Is there anything Karen Brooks hasn’t done? An academic known internationally for her work on popular culture, an award-winning teacher who’s also written eight novels and an acclaimed non-fiction book, Consuming Innocence – Popular Culture and Our Children, Karen is also a social commentator who appears regularly in print media, radio and TV. Oh, and among many other things she’s been a checkout chick, an actress and an army officer. Whatever Karen has to say is worth listening to and today she’s talking about giving birth to a book – and a bit on the side.
Many authors liken the process of writing a book, never mind finishing one, to giving birth. Having just completed my ninth one, I’ve had cause to examine this analogy and, for the most part, wholeheartedly agree. Just like childbirth, books or word-babies are brought into the world amidst great joy, pain, struggle, exhaustion and with the aid of assorted medicinals – usually, the liquid kind. The latter self-administered and in varying quantities. For a lucky few, some books make their entry more easily and with less hangovers.
Whichever way the work arrives and no matter how many you’ve written, the end result is fundamentally the same: you’re the mother or father of a beautiful lexical child. At least, that’s how you consider it until someone tells you otherwise. The one guarantee about being a writer and birthing a book, as opposed to a human, is that there’s always someone out there prepared to tell you that’s one ugly baby you delivered.
Now that I’ve reached the end of The Curse of the Bond Riders trilogy, having recently handed to my publisher my 220,00 word-child, titled Illumination, replete with structural flaws, grammatical foibles and syntactical problems (that like a good midwife/paediatrician, she’ll help me smooth over so people don’t scream when they peep in the crib), I’ve decided that completing Book Three wasn’t so much like giving birth as ending a long-term but deliciously complex and demanding relationship.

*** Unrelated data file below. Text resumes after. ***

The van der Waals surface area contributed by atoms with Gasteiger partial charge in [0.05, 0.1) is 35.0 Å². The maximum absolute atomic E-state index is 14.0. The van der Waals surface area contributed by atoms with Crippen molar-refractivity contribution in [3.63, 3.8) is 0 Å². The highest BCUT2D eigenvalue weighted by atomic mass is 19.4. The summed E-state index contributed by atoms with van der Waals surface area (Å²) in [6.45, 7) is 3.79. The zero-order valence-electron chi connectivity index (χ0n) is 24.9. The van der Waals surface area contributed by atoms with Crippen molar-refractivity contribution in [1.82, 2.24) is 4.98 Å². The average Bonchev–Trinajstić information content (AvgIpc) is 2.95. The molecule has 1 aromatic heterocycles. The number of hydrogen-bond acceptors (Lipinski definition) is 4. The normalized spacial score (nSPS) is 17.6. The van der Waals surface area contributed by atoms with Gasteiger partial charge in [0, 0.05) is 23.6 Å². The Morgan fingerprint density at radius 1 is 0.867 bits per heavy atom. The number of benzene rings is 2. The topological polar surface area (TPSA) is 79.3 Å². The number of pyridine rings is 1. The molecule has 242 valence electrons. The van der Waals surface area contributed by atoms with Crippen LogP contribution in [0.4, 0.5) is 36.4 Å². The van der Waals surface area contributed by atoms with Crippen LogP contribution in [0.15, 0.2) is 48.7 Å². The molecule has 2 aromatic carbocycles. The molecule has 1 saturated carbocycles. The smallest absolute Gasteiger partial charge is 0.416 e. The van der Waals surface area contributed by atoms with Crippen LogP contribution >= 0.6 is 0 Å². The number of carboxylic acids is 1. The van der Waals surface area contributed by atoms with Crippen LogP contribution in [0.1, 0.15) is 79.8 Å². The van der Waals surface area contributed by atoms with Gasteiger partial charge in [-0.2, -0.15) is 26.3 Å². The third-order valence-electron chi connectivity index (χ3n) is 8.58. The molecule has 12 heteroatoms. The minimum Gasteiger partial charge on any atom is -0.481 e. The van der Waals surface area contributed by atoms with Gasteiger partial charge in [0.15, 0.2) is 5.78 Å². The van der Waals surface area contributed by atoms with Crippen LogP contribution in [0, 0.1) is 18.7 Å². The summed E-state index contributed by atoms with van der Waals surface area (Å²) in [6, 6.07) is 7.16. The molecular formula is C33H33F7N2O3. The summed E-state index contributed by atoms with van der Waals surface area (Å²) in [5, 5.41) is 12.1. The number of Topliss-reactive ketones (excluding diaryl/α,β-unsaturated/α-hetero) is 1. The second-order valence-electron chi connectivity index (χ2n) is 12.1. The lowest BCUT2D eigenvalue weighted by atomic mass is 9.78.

It’s not that I’m going through a divorce so much as a separation – one I’ve initiated – but that doesn’t make it any easier.
I’m heartbroken. I find myself turning to Shakespeare and quoting Romeo and Juliet to describe how I feel: “parting is such sweet sorrow” seems to almost capture it. I feel the wrench of disconnection, the void of absence.
But, there’s another emotion alongside all these roiling ones and it’s threatening to dominate. To be utterly frank, I’m also experiencing relief – relief that after all this time, it’s finally over.
And that makes me feel guilty.
For the last six years, I’ve devoted most of my waking hours and spare time, some of it very intimate, to Bond Riders, and its rich and decadent world. I’ve neglected my partner, children and friends and been immersed in a different time and space and come to know all these wonderful and diverse characters who leapt from my imagination and onto the page. I’ve seen them and they’ve seen me, on our finest and very worst days. I’d even reached the stage of dreaming about them. I think it’s understandable then that I have a sense of ambivalence about our time together drawing to a close. On the one hand, I’m despondent about saying farewell to my beloved, but on the other, there’s also a tiny bit of me that feels liberated. Well, actually, a big part. You see, I have a confession to make…
For a short time, I’ve not been true to this relationship.
I’ve been having a bit on the side.